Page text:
MBA said while well intentioned, the FTC's proposal to require financial institutions to establish incident response plans must be fine-tuned due to the breadth of entities potentially subject to this requirement. The proposed IRP sets a checklist of items that has failed to account for the size and scope of the covered entity. "These goals would be ambitious for a well-equipped institution," MBA said. "However, institutions of smaller sizes may not necessarily be capable of addressing all seven of the proposed goals."

MBA said any proposed IRP should address the nature of the information involved and the breadth of the event that triggered the IRP in the first place. "Failing to do so would have the potential to cripple small businesses under the pressure of repeatedly checking the boxes for potentially harmless events," the letter said.

The letter noted an incident response plan naturally raises the question of what constitutes a "security event." In defining "security event," MBA said the proposal casts an excessively large net that will create long-standing negative effects.

"There are significant concerns revolving around incorporating harmless data with this broad definition," MBA said. "Namely, this would have the potential to skew assessments and audits that must be conducted under the proposed changes. Resources and attention would be diverted to address harmless issues with immaterial consequences, potentially to the detriment of severe issues."

MBA said the FTC should adopt the NAIC Model Law definition of "cybersecurity event" and its accompanying exemption, rather than the overly broad proposed definition of "security event."

The FTC should provide greater clarity to its definition of "encryption."
The FTC adds several provisions to the elements of an information security program. Notably, one of the many risk assessment controls that must be designed and implemented includes data encryption. The proposal requires that entities "protect by encryption all customer information held or transmitted by you both in transit over external networks and at rest." MBA said while the FTC has avoided requiring any particular technology or technique, the proposal raises two issues.

"First, the focus on encryption is misguided," MBA said. "The Proposed Rule requires the encryption of all customer information in transit and at rest. For purposes of safeguarding customer information, data at rest is a point of concern, however the transmission of data that is a key vulnerability."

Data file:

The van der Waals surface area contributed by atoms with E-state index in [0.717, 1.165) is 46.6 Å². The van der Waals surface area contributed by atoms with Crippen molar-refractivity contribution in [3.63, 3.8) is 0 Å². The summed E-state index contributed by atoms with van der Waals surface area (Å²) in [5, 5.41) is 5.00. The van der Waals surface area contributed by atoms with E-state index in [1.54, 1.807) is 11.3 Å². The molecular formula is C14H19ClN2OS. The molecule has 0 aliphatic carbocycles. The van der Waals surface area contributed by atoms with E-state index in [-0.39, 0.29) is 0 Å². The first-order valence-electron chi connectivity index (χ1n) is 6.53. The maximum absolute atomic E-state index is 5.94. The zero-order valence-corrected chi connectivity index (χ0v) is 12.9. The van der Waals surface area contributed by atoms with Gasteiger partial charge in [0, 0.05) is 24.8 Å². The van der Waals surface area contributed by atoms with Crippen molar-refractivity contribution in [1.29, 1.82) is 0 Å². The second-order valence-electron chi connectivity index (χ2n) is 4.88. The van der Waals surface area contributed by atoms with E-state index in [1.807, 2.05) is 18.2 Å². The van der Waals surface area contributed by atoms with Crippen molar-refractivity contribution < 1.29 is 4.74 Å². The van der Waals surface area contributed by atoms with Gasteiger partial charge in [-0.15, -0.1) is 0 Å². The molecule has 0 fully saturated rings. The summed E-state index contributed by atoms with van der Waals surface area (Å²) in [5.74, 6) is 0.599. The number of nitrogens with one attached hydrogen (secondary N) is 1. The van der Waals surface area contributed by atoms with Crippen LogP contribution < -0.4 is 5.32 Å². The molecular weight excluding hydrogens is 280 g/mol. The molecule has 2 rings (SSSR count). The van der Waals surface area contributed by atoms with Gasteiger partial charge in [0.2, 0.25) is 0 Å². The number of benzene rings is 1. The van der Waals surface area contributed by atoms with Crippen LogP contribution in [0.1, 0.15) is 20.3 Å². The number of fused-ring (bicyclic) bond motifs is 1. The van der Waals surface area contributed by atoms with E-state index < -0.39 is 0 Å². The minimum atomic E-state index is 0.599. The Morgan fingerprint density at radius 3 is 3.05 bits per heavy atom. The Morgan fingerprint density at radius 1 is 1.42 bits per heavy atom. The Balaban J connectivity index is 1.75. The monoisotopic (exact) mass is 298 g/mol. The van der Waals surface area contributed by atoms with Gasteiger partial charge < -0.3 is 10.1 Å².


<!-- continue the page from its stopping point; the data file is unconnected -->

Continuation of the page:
MBA noted data at rest is protected at multiple levels and said the FTC should define "encryption" to focus on the necessity to protect data in transit.

Second, the proposal's attempt to provide flexibility raises concerns. MBA said though the FTC is seeking to model this requirement after the Health Insurance Portability and Accountability Act Security Rule 23 it creates a different standard for variation.

"Simply because encryption may be feasible, or could be done in practice, does not mean that encryption would be the reasonable route for businesses of varying sizes," MBA said. "The FTC should model their approach to flexibility after HIPAA, and allow entities to secure information by other effective means if encryption is ‘unreasonable.'"

The FTC should provide greater clarity to its definition of "multi-factor authentication."
The FTC proposed an additional access control to require multi-factor authentication. Specifically, the proposal would mandate financial institutions "implement multi-factor authentication for any individual accessing customer information" or "internal networks that contain customer information."

MBA said to properly implement MFA, the FTC should provide more clarity to this requirement and address security necessities as opposed to extraneous access controls. "The FTC should provide greater clarity on MFA by indicating that the control is necessary for access to a single local area network, and not necessarily for each individual database that must be accessed," MBA said. "Similarly, on-site access to internal networks should be clearly differentiated from accessing an entity's local area network via an external network."